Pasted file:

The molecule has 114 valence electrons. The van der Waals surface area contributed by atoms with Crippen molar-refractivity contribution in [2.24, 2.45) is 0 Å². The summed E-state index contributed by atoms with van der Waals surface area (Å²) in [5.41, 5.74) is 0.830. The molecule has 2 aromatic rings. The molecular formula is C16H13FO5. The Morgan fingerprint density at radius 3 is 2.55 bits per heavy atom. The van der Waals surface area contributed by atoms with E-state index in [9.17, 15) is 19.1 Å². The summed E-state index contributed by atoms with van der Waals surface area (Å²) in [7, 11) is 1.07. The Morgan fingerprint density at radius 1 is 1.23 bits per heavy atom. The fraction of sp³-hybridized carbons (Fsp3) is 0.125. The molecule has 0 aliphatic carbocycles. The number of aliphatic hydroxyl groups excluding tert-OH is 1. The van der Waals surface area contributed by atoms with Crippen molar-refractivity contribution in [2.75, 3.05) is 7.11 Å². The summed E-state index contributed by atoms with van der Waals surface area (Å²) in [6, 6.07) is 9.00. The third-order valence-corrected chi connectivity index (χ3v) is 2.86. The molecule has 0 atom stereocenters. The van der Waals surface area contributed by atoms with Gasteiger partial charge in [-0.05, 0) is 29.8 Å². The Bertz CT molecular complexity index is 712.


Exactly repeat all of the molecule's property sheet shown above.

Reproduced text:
The molecule has 114 valence electrons. The van der Waals surface area contributed by atoms with Crippen molar-refractivity contribution in [2.24, 2.45) is 0 Å². The summed E-state index contributed by atoms with van der Waals surface area (Å²) in [5.41, 5.74) is 0.830. The molecule has 2 aromatic rings. The molecular formula is C16H13FO5. The Morgan fingerprint density at radius 3 is 2.55 bits per heavy atom. The van der Waals surface area contributed by atoms with E-state index in [9.17, 15) is 19.1 Å². The summed E-state index contributed by atoms with van der Waals surface area (Å²) in [7, 11) is 1.07. The Morgan fingerprint density at radius 1 is 1.23 bits per heavy atom. The fraction of sp³-hybridized carbons (Fsp3) is 0.125. The molecule has 0 aliphatic carbocycles. The number of aliphatic hydroxyl groups excluding tert-OH is 1. The van der Waals surface area contributed by atoms with Crippen molar-refractivity contribution in [2.75, 3.05) is 7.11 Å². The summed E-state index contributed by atoms with van der Waals surface area (Å²) in [6, 6.07) is 9.00. The third-order valence-corrected chi connectivity index (χ3v) is 2.86. The molecule has 0 atom stereocenters. The van der Waals surface area contributed by atoms with Gasteiger partial charge in [-0.05, 0) is 29.8 Å². The Bertz CT molecular complexity index is 712.